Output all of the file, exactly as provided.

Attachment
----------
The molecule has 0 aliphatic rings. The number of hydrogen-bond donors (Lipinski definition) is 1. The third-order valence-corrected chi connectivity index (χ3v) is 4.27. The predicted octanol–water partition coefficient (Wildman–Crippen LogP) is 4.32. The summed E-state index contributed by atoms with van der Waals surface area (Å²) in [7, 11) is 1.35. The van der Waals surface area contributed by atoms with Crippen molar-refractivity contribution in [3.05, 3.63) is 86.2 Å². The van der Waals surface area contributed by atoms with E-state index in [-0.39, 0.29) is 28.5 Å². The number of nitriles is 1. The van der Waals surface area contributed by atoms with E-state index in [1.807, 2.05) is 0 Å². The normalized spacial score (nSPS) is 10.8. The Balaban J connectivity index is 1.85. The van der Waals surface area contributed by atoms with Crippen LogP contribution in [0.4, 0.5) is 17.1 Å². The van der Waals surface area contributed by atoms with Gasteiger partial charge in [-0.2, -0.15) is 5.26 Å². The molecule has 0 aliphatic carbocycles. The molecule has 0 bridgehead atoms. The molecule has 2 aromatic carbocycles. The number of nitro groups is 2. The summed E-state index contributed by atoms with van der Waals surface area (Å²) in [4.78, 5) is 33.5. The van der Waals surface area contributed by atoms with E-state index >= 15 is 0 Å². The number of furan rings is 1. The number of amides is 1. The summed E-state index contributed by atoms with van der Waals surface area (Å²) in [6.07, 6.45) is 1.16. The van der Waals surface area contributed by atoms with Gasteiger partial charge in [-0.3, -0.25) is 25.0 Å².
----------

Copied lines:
The molecule has 0 aliphatic rings. The number of hydrogen-bond donors (Lipinski definition) is 1. The third-order valence-corrected chi connectivity index (χ3v) is 4.27. The predicted octanol–water partition coefficient (Wildman–Crippen LogP) is 4.32. The summed E-state index contributed by atoms with van der Waals surface area (Å²) in [7, 11) is 1.35. The van der Waals surface area contributed by atoms with Crippen molar-refractivity contribution in [3.05, 3.63) is 86.2 Å². The van der Waals surface area contributed by atoms with E-state index in [-0.39, 0.29) is 28.5 Å². The number of nitriles is 1. The van der Waals surface area contributed by atoms with E-state index in [1.807, 2.05) is 0 Å². The normalized spacial score (nSPS) is 10.8. The Balaban J connectivity index is 1.85. The van der Waals surface area contributed by atoms with Crippen LogP contribution in [0.4, 0.5) is 17.1 Å². The van der Waals surface area contributed by atoms with Gasteiger partial charge in [-0.2, -0.15) is 5.26 Å². The molecule has 0 aliphatic carbocycles. The molecule has 0 bridgehead atoms. The molecule has 2 aromatic carbocycles. The number of nitro groups is 2. The summed E-state index contributed by atoms with van der Waals surface area (Å²) in [4.78, 5) is 33.5. The van der Waals surface area contributed by atoms with E-state index >= 15 is 0 Å². The number of furan rings is 1. The number of amides is 1. The summed E-state index contributed by atoms with van der Waals surface area (Å²) in [6.07, 6.45) is 1.16. The van der Waals surface area contributed by atoms with Gasteiger partial charge in [-0.3, -0.25) is 25.0 Å².